In an effort to coordinate testing of dual stack services on a larger basis, the Internet Society is assisting in coordinating an exercise in deliberately using the Internet as an experimental platform and for 24 hours in June conduct the World IPv6 Day experiment. The idea is to allow a large number of content providers to experiment with provision of content over dual stack platforms all at the same time.
More information on this World Ipv6 Day initiative is available at http://www.isoc.org/wp/worldipv6day. There you will find details about the websites that will be turning on IPv6 on June 8, how to join, and information for networks and individuals, including an FAQ.
APNIC has been operating its online services in a dual stack mode for many years, so it has nothing to "turn on" in the context of this World IPv6 Day event. However APNIC is contributing a variant of the tool we've been using to measure IPv6 penetration and dual stack performance to this activity. The problem we are addressing with this particular tool is to allow web site operators to measure the IPv6 and dual stack behavior of their clients without having to switch over their own web site, or even any part of it, to a dual stack operation in advance of World IPv6 Day. How many of the web site's clients would access the site using IPv6? How many clients would use auto-tunnelling via 6to4 or Teredo? How many clients would resolve a DNS name if the name servers were accessible only via IPv6?
The tool is available at http://labs.apnic.net, and in the rest of this article I'll walk though what it is capable of reporting and how it can be customised.
The approach used here is to build upon one of the more widespread web site analysis tools, Google Analytics (analytics.google.com), and adding an additional element to the existing Google Analytics code that is embedded into web content.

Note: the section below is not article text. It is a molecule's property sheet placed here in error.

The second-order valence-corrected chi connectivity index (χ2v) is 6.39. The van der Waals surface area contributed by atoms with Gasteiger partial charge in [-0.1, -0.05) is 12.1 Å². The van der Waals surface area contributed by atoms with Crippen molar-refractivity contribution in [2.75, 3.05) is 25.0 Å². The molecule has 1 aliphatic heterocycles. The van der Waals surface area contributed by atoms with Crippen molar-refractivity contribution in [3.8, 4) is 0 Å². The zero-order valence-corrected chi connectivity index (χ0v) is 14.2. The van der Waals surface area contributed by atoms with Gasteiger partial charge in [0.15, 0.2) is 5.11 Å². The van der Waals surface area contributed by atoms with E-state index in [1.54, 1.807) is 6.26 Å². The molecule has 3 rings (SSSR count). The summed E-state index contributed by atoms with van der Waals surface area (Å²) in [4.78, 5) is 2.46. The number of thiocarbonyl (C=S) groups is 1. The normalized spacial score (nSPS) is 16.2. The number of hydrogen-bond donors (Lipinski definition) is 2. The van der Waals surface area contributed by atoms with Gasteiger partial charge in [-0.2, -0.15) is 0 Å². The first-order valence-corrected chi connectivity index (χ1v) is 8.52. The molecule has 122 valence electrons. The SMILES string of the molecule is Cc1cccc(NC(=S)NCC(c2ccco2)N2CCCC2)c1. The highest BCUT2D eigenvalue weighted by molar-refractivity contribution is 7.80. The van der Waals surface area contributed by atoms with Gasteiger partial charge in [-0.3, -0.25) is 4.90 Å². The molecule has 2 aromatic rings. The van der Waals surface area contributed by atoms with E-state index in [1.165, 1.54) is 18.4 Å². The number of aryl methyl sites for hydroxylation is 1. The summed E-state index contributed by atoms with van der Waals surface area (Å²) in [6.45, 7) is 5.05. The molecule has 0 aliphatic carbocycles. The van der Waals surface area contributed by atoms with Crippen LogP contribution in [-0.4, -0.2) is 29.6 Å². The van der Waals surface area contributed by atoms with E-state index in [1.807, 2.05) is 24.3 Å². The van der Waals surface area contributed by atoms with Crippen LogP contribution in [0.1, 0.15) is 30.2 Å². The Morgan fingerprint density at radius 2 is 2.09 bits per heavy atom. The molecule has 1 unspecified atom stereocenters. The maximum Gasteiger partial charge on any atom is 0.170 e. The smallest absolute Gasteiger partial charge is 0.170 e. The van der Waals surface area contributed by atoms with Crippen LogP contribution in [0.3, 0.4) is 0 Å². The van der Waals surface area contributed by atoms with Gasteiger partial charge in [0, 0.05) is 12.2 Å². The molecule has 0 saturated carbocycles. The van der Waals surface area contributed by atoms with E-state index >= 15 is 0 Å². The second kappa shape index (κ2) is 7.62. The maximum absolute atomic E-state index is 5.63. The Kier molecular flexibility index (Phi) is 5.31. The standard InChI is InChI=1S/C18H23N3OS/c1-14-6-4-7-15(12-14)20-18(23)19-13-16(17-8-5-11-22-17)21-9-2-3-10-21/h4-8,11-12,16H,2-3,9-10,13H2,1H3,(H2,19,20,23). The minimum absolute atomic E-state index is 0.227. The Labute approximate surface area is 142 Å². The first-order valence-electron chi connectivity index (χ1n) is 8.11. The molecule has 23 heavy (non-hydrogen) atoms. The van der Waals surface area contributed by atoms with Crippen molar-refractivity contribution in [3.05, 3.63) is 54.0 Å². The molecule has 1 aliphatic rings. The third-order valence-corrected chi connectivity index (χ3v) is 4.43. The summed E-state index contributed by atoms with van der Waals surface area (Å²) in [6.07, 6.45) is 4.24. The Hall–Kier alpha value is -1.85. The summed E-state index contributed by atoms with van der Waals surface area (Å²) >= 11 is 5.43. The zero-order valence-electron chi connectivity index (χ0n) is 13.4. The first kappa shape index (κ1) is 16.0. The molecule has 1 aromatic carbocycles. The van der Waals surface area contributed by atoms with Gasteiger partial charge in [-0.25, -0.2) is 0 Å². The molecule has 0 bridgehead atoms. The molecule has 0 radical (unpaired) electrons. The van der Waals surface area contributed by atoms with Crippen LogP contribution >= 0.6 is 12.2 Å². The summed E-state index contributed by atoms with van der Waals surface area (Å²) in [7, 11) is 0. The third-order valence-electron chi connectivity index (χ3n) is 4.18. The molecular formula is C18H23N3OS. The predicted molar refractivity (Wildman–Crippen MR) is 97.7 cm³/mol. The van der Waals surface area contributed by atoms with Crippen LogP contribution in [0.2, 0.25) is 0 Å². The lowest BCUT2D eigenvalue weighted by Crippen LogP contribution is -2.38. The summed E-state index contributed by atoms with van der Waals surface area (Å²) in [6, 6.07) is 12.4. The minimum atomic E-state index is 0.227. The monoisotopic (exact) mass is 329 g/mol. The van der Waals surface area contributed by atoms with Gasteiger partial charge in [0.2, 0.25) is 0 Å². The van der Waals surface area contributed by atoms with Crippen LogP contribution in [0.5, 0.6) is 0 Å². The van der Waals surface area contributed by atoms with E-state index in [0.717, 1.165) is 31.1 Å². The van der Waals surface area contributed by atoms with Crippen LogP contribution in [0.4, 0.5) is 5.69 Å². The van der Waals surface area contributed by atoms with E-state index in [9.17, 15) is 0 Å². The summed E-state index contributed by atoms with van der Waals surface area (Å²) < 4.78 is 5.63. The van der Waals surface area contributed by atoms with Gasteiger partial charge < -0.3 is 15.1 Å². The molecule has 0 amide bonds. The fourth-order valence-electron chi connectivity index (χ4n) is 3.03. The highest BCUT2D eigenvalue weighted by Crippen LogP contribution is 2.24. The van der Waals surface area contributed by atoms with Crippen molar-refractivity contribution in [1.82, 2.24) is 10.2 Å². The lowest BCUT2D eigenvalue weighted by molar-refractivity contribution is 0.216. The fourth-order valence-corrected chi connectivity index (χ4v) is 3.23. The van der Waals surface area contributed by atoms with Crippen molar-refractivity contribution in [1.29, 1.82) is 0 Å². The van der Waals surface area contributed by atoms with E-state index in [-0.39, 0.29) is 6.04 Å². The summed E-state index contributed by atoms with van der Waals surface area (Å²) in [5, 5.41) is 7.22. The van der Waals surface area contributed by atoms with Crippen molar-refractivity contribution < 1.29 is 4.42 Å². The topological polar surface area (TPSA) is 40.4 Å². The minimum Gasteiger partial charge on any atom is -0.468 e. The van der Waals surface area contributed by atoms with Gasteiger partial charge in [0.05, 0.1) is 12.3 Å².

To use the APNIC IPV6 test, add the text shown in blue below to your existing Google Analytics statements.
What this script will do is perform three basic tests on the client, all performed in parallel and in the background of the browser's activity. The first is a test presented to the client to fetch a tiny (1 pixel) white gif image where the DNS name of the image is only resolvable to an IPv6 address (an AAAA Resource Record (RR)). The second test is where the same image is accessible via IPv6 and IPv4, i.e. a conventional dual stack image. The third test is a IPv4-only object retrieval of the same image. The client then reports back to the Analytics Server with the success or failure of each test, and the elapsed taken to retrieve each object, as a "Tracked Event."
The advantage of this approach is that you don't need to make any changes to your content platform. This code tests the IPv6 capability of your clients using a separate test set, and does not require you to set up your own systems on a dual stack platform. If you are already using Google Analytics to track the way clients interact with your content, then this is a simple addition that will allow you to understand the extent to which visitors to your web content are capable of using IPv6 and estimate the level of performance impact that this may have.
The dashboard of the Google Analytics report is shown in Figure 1. To get to the IPv6 Test reports you need to open the Content pages.
Then open the Event Tracking page (Figure 2).
Then open the full table of tracked events with "view all" (Figure 3).
This will then display the Event Tracking pages (Figure 4).
There are two classes of events used in this measurement system: the test events, which have "yes" and "no" actions, and the summary event which has a larger set of reported outcomes. We'll look at the summary event later, so for the moment lets concentrate on the test events.
The three core tests are "ipv4", "dual" and "ipv6", and each of these have "yes" and "no" actions.
The event value of the IPv4 test is set to 0.